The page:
Shah shows value for England
Promoted to number three by Kevin Pietersen, Shah had missed out in his two previous innings, scoring 12 and 23 when he had ample time to set himself.
Perhaps it was the freedom that came with the 20 overs chase that relaxed him at Lord's, and also Pietersen's blistering 40 from 32 balls at the other end, and he played exactly the clever, well-paced innings that England want from their number three.
He hit some big shots, of course, but Shah's real strength is, thanks to his flexible wrists, the ability to manoeuvre the ball into gaps and run aggressively.
This has been an area of weakness in England's approach in recent years, and apart from getting the scoreboard moving without taking risks, sharp, positive running really winds up the opposition.
At 29, Shah is approaching the age of make or break at the shortened form of the game, but another sensible display at Cardiff in the final match of the series will earn him the benefit not only of the Stanford bonanza in Antigua, but also an extended run at number three in the seven-match series in India before Christmas.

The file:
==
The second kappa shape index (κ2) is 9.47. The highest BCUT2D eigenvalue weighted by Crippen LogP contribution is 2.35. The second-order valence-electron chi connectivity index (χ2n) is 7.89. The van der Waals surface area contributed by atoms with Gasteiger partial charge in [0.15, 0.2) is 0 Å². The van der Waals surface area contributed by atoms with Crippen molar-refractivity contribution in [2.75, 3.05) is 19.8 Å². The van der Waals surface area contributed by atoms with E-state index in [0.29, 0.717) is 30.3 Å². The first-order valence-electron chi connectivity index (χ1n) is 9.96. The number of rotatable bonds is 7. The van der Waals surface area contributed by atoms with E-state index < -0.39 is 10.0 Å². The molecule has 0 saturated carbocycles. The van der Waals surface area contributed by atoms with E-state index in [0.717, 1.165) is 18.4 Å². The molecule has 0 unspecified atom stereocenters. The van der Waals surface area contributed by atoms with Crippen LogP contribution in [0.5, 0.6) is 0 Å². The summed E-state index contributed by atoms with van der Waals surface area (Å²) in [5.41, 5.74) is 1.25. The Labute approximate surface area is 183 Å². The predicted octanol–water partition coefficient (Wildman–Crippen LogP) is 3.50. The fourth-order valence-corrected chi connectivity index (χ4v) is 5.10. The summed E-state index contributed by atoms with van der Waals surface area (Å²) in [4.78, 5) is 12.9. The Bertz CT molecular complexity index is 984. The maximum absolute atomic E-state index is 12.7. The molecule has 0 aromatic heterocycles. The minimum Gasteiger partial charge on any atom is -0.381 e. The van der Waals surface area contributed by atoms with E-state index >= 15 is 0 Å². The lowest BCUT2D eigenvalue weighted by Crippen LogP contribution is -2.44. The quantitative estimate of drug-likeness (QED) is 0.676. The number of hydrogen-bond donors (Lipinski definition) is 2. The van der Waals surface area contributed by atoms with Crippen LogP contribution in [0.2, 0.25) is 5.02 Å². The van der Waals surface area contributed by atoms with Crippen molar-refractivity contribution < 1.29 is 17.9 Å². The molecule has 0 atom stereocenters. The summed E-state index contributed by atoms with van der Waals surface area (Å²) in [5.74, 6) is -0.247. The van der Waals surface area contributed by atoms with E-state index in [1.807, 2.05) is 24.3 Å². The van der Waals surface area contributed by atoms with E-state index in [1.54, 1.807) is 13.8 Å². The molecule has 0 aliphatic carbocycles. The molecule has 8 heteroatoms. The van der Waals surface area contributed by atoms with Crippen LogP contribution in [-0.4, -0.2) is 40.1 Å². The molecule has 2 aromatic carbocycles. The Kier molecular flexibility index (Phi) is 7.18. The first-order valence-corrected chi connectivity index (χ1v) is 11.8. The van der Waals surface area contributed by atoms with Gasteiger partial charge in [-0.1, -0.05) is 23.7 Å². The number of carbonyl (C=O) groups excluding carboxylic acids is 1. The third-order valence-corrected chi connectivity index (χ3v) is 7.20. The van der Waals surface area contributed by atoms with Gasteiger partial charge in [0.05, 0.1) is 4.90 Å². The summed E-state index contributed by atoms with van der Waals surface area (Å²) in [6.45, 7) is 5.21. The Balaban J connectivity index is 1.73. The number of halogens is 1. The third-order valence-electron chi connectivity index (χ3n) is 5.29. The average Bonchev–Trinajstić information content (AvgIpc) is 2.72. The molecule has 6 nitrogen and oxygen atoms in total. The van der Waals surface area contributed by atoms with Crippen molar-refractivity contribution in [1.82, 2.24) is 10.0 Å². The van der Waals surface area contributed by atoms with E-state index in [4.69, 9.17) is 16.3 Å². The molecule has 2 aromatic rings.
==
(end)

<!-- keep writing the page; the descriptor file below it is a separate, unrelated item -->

The whitewash remains very much on the cards following another dispirited performance by South Africa. They now look a very sorry bunch indeed and must be mighty relieved that the Champions Trophy, which should have followed hard on the heels of this tournament, has been postponed.
England, on the other hand, would love to maintain the momentum that they are now building at such a rapid pace.
Their attitude at Lord's was commendable, as they had to face very fast bowling in near darkness to register a fourth win.
Andrew Flintoff's ruthless assault at the end in which he smashed 31 from just 12 balls could well prove to be the last straw for Jacques Kallis's beleaguered team who must be dreading the long coach trip to Cardiff.